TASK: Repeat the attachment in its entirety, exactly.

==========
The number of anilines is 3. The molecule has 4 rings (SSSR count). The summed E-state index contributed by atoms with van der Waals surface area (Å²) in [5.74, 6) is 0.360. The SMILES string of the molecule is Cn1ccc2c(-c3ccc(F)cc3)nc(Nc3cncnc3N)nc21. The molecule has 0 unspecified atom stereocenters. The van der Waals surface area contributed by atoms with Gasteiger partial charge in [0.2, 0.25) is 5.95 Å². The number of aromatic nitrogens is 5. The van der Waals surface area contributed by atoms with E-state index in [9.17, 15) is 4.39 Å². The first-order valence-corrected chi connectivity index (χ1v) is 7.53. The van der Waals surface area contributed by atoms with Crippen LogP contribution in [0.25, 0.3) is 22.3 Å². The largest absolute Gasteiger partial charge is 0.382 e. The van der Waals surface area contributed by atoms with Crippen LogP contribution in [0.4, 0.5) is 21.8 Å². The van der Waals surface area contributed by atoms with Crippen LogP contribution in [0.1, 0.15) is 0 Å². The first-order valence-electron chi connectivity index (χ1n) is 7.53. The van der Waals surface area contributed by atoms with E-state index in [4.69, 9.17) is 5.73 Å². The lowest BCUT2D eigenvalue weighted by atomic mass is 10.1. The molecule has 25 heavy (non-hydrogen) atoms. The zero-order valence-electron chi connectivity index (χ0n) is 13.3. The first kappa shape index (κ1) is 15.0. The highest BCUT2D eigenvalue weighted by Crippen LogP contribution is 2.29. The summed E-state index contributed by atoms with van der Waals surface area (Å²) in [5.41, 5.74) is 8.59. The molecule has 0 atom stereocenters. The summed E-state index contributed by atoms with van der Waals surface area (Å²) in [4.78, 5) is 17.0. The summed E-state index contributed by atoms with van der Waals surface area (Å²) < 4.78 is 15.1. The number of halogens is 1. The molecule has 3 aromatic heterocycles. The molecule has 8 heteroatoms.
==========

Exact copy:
The number of anilines is 3. The molecule has 4 rings (SSSR count). The summed E-state index contributed by atoms with van der Waals surface area (Å²) in [5.74, 6) is 0.360. The SMILES string of the molecule is Cn1ccc2c(-c3ccc(F)cc3)nc(Nc3cncnc3N)nc21. The molecule has 0 unspecified atom stereocenters. The van der Waals surface area contributed by atoms with Gasteiger partial charge in [0.2, 0.25) is 5.95 Å². The number of aromatic nitrogens is 5. The van der Waals surface area contributed by atoms with E-state index in [9.17, 15) is 4.39 Å². The first-order valence-corrected chi connectivity index (χ1v) is 7.53. The van der Waals surface area contributed by atoms with Crippen LogP contribution in [0.25, 0.3) is 22.3 Å². The largest absolute Gasteiger partial charge is 0.382 e. The van der Waals surface area contributed by atoms with Crippen LogP contribution in [0.4, 0.5) is 21.8 Å². The van der Waals surface area contributed by atoms with Crippen LogP contribution in [0.1, 0.15) is 0 Å². The first-order valence-electron chi connectivity index (χ1n) is 7.53. The van der Waals surface area contributed by atoms with E-state index in [4.69, 9.17) is 5.73 Å². The lowest BCUT2D eigenvalue weighted by atomic mass is 10.1. The molecule has 25 heavy (non-hydrogen) atoms. The zero-order valence-electron chi connectivity index (χ0n) is 13.3. The first kappa shape index (κ1) is 15.0. The highest BCUT2D eigenvalue weighted by Crippen LogP contribution is 2.29. The summed E-state index contributed by atoms with van der Waals surface area (Å²) in [5.41, 5.74) is 8.59. The molecule has 0 atom stereocenters. The summed E-state index contributed by atoms with van der Waals surface area (Å²) in [4.78, 5) is 17.0. The summed E-state index contributed by atoms with van der Waals surface area (Å²) < 4.78 is 15.1. The number of halogens is 1. The molecule has 3 aromatic heterocycles. The molecule has 8 heteroatoms.